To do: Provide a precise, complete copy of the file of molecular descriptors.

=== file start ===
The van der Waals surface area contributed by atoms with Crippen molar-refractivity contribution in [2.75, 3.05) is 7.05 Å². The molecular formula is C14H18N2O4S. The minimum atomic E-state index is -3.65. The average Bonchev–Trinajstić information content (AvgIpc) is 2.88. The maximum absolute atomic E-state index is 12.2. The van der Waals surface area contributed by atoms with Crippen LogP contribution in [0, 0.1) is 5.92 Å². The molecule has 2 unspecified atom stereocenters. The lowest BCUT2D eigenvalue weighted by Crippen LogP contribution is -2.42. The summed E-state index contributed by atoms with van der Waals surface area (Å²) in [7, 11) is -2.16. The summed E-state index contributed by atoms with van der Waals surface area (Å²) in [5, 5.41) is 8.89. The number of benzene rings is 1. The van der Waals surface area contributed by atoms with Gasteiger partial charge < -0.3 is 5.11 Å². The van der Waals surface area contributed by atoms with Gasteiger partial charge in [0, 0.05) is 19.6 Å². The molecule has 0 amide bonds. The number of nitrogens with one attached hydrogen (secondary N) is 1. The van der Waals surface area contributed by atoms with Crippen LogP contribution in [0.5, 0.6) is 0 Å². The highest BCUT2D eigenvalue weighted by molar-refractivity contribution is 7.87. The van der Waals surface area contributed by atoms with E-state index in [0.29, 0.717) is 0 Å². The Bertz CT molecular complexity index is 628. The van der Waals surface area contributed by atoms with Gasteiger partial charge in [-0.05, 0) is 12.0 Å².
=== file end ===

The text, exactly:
The van der Waals surface area contributed by atoms with Crippen molar-refractivity contribution in [2.75, 3.05) is 7.05 Å². The molecular formula is C14H18N2O4S. The minimum atomic E-state index is -3.65. The average Bonchev–Trinajstić information content (AvgIpc) is 2.88. The maximum absolute atomic E-state index is 12.2. The van der Waals surface area contributed by atoms with Crippen LogP contribution in [0, 0.1) is 5.92 Å². The molecule has 2 unspecified atom stereocenters. The lowest BCUT2D eigenvalue weighted by Crippen LogP contribution is -2.42. The summed E-state index contributed by atoms with van der Waals surface area (Å²) in [7, 11) is -2.16. The summed E-state index contributed by atoms with van der Waals surface area (Å²) in [5, 5.41) is 8.89. The number of benzene rings is 1. The van der Waals surface area contributed by atoms with Gasteiger partial charge < -0.3 is 5.11 Å². The van der Waals surface area contributed by atoms with Gasteiger partial charge in [0, 0.05) is 19.6 Å². The molecule has 0 amide bonds. The number of nitrogens with one attached hydrogen (secondary N) is 1. The van der Waals surface area contributed by atoms with Crippen LogP contribution in [0.5, 0.6) is 0 Å². The highest BCUT2D eigenvalue weighted by molar-refractivity contribution is 7.87. The van der Waals surface area contributed by atoms with E-state index in [0.29, 0.717) is 0 Å². The Bertz CT molecular complexity index is 628. The van der Waals surface area contributed by atoms with Gasteiger partial charge in [-0.05, 0) is 12.0 Å².